Development Policy as a Social Process: A Case Study of Niranthara Jyothy in Karnataka

Sudhakar, Meera (2022) Development Policy as a Social Process: A Case Study of Niranthara Jyothy in Karnataka. Doctoral thesis, NIAS.

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Thesis advisorPani,
Abstract: Public policy processes are predominantly studied by separating processes of formulation, when the policy is thought to be ‘made’, from processes of implementation, where policy decisions are assumed to be ‘delivered’. Such a separation has significant analytical costs in the Indian policy making context, increasingly evident in policy domains that are marked by horizontal and vertical conflicts, where the state and its institutions, are engaged in an on-going process of re-calibration of their roles in response to pressures from globalization and a deepening of democracy. Increasingly, in several policy issues that directly affect livelihoods of diverse social groups, consensus during policy formulation is constructed through future imaginaries and narratives that are to be realised in ideal conditions. In such a style of policymaking, overarching commitment is to specific instruments of change or policy ‘models’. Policy goals, winners and losers from the change process are ambiguous, and conflicts of interests are resolved by delegating change to lower levels of decision-making. This study uses the policy case of Niranthara Jyothy to identify the processes of ‘how-actually’ policy change is negotiated in a complex policy domain that cuts across issues in energy, water and rural governance. It does this by showing how a thin overlapping consensus for change is negotiated around a policy instrument through narratives of efficiency and sustainability during policy formulation. It then traces the actors, their interests and justifications through which a delimited version of change is made acceptable when more context-specific knowledge and interests are accommodated during the policy process. By arguing that the policy process relies on fragmentation of arenas for gaining acceptance, each assembling a different set of actors, audiences and modes of justification, the study seeks to show how divergence of policy outcomes are in-built rather than incidental to the process of absorbing change, allowing both ‘success’ and ‘failure’ narratives to co-exist. By providing this descriptive account of policy deliberation that proceeds in multiple fragmented arenas, the study offers a contrast to the normative ideal of policy deliberation that relies on a consensus generated through open and rational deliberation in the public arena.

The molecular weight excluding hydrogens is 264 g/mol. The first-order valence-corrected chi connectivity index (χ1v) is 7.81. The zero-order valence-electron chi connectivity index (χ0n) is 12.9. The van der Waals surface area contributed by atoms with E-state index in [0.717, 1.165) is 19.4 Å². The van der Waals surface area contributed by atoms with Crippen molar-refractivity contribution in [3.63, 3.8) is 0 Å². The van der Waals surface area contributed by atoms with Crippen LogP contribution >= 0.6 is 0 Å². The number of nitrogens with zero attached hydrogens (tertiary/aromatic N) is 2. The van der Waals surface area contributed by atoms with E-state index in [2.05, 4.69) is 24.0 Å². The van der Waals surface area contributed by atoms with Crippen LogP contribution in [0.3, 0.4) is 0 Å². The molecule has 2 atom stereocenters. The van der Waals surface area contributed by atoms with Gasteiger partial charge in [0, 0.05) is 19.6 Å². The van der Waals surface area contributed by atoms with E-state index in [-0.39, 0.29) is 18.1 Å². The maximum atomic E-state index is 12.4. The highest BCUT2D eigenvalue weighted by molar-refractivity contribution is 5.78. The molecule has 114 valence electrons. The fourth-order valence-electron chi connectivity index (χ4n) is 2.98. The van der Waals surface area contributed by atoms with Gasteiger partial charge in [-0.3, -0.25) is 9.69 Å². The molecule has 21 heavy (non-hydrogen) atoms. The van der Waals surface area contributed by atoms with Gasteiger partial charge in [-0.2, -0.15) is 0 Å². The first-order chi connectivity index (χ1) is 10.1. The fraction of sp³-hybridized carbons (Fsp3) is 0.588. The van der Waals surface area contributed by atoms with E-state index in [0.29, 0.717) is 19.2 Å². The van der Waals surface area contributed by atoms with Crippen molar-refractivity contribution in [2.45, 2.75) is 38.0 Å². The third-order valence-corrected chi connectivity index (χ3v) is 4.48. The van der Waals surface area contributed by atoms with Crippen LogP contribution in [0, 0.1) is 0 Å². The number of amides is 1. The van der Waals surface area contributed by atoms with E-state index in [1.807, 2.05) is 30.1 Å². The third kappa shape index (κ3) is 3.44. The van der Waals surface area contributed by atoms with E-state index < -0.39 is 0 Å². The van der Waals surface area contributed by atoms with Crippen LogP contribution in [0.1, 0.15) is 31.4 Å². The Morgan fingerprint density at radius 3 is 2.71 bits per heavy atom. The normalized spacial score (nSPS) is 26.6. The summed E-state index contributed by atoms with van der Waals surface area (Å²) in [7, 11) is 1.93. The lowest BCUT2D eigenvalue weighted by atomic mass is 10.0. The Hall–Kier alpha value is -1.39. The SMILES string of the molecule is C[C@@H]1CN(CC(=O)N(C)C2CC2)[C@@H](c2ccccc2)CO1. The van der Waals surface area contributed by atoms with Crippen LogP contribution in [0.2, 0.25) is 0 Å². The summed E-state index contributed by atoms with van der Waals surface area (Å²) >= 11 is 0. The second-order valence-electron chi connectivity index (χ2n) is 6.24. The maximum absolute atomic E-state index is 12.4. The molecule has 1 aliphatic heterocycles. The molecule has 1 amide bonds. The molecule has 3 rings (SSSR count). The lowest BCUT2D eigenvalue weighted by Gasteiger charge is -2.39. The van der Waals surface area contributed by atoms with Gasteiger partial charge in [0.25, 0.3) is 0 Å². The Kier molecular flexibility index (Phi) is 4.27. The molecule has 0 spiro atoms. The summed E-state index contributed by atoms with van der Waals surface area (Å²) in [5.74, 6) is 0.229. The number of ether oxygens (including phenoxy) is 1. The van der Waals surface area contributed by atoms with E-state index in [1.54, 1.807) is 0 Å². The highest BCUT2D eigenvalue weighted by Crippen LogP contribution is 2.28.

Item Type: Thesis (Doctoral)
Additional Information: This thesis was submitted to Manipal Academy of Higher Education, Manipal [Year of Award: 2022] [Thesis No. TH67]
Keywords: Policy process, Policy legitimacy, Deliberative practice, Politics of development in Karnataka, Governance of electricity-water-food nexus
Subjects: School of Social Sciences > Development Studies
Doctoral Programme > Theses
Date Deposited: 06 Sep 2022 06:58
Last Modified: 22 Aug 2023 11:18
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